64-slice SPECT/CT provides cardiac imaging trifecta
A prospective study conducted by Zohar Keidar, MD, and colleagues in the department of nuclear medicine at Rambam Health Care Campus and Faculty of Medicine, Technion, in Haifa, Israel, demonstrated that myocardial perfusion imaging may play an important role in determining the need for revascularization in patients with extensive vascular calcifications. The study was presented at the 93rd annual meeting of the Radiological Society of North America (RSNA) this week in Chicago.

A total of 50 patients who presented with chest pain underwent a rest/stress SPECT/CT with coronary calcium scoring as part of a study that evaluated the relationship between the coronary calcium score (CCS) and the presence of clinically significant lesions.

“Coronary plaque and associated coronary calcifications may demonstrate only a weak correlation with the extent of arterial stenosis,” wrote the study authors in a scientific poster presentation. “The degree of vascular stenosis caused by the atherosclerotic plaque is related to individual variations in coronary artery remodeling.”

The patient cohort, with confirmed or suspected ischemic heart disease, underwent a single-session hybrid imaging including myocardial SPECT perfusion imaging with Tc-hexakis-2-methoxyisobutylisonitrile (Tc-MIBI) and 64-slice CT coronary angiography (CTCA) including CCS measurement using an experimental device, the Ventri-VCT by GE Healthcare.

The authors reported that fused SPECT/CTCA images were used to detect clinically significant lesions potentially requiring catheterization, which they defined as a reversible perfusion defects demonstrated on SPECT in a territory showing a >50 percent stenosis detected on CTCA.

The patients were divided into subgroups according to their Agatston scores—derived on the basis of their CCS measurement. Of the 50 patients participating in the study, 26 had a CCS of <100 (17 had an Agatston score of 0-10 and 9 had a score of 11-100) and none of them showed clinically significant coronary lesions, according to the authors.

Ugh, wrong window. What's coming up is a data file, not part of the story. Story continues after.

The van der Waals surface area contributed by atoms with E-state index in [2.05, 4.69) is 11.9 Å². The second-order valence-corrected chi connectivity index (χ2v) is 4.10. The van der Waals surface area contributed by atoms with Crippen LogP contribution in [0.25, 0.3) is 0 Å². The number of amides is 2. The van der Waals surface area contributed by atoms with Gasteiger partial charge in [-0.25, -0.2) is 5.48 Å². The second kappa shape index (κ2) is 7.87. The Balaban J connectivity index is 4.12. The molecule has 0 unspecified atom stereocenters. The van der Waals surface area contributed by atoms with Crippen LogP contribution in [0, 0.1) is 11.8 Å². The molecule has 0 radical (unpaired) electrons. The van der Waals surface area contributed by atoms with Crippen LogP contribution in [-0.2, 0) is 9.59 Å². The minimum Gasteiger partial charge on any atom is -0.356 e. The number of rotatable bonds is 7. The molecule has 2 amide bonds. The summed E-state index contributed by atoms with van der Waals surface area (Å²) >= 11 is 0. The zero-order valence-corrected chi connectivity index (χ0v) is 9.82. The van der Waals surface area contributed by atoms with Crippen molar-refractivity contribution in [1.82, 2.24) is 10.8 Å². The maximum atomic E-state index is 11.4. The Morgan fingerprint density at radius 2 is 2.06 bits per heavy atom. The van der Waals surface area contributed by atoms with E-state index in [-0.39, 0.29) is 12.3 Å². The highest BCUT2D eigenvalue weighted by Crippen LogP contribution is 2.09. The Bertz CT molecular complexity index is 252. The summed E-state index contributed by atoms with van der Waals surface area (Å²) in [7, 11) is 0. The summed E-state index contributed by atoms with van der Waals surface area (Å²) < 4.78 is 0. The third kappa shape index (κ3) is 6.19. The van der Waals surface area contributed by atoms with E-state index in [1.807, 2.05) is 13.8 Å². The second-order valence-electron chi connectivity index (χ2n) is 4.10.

Of the remaining 24 study participants, 12 had a CCS of 101-400. From this group, seven patients showed normal coronaries on CTCA and two patients showed normal perfusion. The result was that 75 percent (9 patients) of the CCS 101-400 group demonstrated no clinically significant lesions.

A CCS score less than 400 indicates the strong likelihood of coronary artery disease. In the remaining 12 patients in the study group who had a CCS less than 400, CTCA demonstrated coronary lesions in 11 patients; however, this was associated with normal myocardial perfusion in six patients, for a total of seven of the 12 patients (58 percent) with no clinically significant coronary lesions.

“Since it has been shown that functionally insignificant coronary lesions do not benefit from revascularization procedures, our current study demonstrates that assessment of myocardial perfusion is paramount in determining the need for revascularization in patients with extensive vascular calcifications associated with the presence of a high CCS,” the authors wrote.